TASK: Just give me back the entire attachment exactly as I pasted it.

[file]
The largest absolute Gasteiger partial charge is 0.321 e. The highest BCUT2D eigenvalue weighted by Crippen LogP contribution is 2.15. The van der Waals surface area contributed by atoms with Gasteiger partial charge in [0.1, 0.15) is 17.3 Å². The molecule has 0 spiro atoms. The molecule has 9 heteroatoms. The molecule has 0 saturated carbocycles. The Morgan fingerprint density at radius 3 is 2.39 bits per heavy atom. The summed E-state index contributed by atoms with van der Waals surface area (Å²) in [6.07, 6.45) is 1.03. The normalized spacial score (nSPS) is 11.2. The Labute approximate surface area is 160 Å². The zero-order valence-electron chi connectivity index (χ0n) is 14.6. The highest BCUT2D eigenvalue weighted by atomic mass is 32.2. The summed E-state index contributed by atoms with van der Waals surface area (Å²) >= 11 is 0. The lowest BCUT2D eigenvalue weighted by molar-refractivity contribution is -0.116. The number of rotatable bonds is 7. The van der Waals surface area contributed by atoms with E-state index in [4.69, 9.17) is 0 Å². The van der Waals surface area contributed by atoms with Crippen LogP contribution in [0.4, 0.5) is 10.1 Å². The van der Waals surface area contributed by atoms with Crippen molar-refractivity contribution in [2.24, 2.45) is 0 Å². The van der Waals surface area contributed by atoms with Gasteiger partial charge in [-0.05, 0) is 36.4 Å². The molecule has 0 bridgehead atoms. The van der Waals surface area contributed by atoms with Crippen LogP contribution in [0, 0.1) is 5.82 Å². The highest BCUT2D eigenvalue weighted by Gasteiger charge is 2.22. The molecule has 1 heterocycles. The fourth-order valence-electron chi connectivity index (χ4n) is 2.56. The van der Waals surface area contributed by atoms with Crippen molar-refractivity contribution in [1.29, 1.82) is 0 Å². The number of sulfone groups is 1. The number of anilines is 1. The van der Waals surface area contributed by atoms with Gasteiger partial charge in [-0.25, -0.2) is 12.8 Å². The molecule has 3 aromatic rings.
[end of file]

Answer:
The largest absolute Gasteiger partial charge is 0.321 e. The highest BCUT2D eigenvalue weighted by Crippen LogP contribution is 2.15. The van der Waals surface area contributed by atoms with Gasteiger partial charge in [0.1, 0.15) is 17.3 Å². The molecule has 0 spiro atoms. The molecule has 9 heteroatoms. The molecule has 0 saturated carbocycles. The Morgan fingerprint density at radius 3 is 2.39 bits per heavy atom. The summed E-state index contributed by atoms with van der Waals surface area (Å²) in [6.07, 6.45) is 1.03. The normalized spacial score (nSPS) is 11.2. The Labute approximate surface area is 160 Å². The zero-order valence-electron chi connectivity index (χ0n) is 14.6. The highest BCUT2D eigenvalue weighted by atomic mass is 32.2. The summed E-state index contributed by atoms with van der Waals surface area (Å²) >= 11 is 0. The lowest BCUT2D eigenvalue weighted by molar-refractivity contribution is -0.116. The number of rotatable bonds is 7. The van der Waals surface area contributed by atoms with E-state index in [4.69, 9.17) is 0 Å². The van der Waals surface area contributed by atoms with Crippen LogP contribution in [0.4, 0.5) is 10.1 Å². The van der Waals surface area contributed by atoms with Crippen molar-refractivity contribution in [2.24, 2.45) is 0 Å². The van der Waals surface area contributed by atoms with Gasteiger partial charge in [-0.05, 0) is 36.4 Å². The molecule has 0 bridgehead atoms. The van der Waals surface area contributed by atoms with Crippen LogP contribution in [0, 0.1) is 5.82 Å². The highest BCUT2D eigenvalue weighted by Gasteiger charge is 2.22. The molecule has 1 heterocycles. The fourth-order valence-electron chi connectivity index (χ4n) is 2.56. The van der Waals surface area contributed by atoms with Crippen molar-refractivity contribution in [1.29, 1.82) is 0 Å². The number of sulfone groups is 1. The number of anilines is 1. The van der Waals surface area contributed by atoms with Gasteiger partial charge in [-0.25, -0.2) is 12.8 Å². The molecule has 3 aromatic rings.